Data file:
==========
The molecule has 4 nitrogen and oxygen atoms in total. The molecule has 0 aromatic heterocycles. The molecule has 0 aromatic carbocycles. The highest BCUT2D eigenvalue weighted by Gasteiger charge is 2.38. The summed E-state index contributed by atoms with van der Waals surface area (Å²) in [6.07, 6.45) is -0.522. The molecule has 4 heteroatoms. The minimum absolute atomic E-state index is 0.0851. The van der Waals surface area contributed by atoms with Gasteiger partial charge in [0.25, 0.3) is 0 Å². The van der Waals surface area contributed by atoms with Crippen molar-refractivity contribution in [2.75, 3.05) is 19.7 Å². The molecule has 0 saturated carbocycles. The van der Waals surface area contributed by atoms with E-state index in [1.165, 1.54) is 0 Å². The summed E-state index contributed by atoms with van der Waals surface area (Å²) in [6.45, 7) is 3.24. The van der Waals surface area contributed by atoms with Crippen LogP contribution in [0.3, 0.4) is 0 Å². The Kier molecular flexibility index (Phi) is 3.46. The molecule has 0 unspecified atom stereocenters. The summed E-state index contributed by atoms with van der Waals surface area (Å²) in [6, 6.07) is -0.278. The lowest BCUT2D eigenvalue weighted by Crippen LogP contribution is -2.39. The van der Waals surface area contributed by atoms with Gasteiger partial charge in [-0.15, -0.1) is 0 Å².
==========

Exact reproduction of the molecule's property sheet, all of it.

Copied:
The molecule has 4 nitrogen and oxygen atoms in total. The molecule has 0 aromatic heterocycles. The molecule has 0 aromatic carbocycles. The highest BCUT2D eigenvalue weighted by Gasteiger charge is 2.38. The summed E-state index contributed by atoms with van der Waals surface area (Å²) in [6.07, 6.45) is -0.522. The molecule has 4 heteroatoms. The minimum absolute atomic E-state index is 0.0851. The van der Waals surface area contributed by atoms with Gasteiger partial charge in [0.25, 0.3) is 0 Å². The van der Waals surface area contributed by atoms with Crippen molar-refractivity contribution in [2.75, 3.05) is 19.7 Å². The molecule has 0 saturated carbocycles. The van der Waals surface area contributed by atoms with E-state index in [1.165, 1.54) is 0 Å². The summed E-state index contributed by atoms with van der Waals surface area (Å²) in [6.45, 7) is 3.24. The van der Waals surface area contributed by atoms with Crippen LogP contribution in [0.3, 0.4) is 0 Å². The Kier molecular flexibility index (Phi) is 3.46. The molecule has 0 unspecified atom stereocenters. The summed E-state index contributed by atoms with van der Waals surface area (Å²) in [6, 6.07) is -0.278. The lowest BCUT2D eigenvalue weighted by Crippen LogP contribution is -2.39. The van der Waals surface area contributed by atoms with Gasteiger partial charge in [-0.15, -0.1) is 0 Å².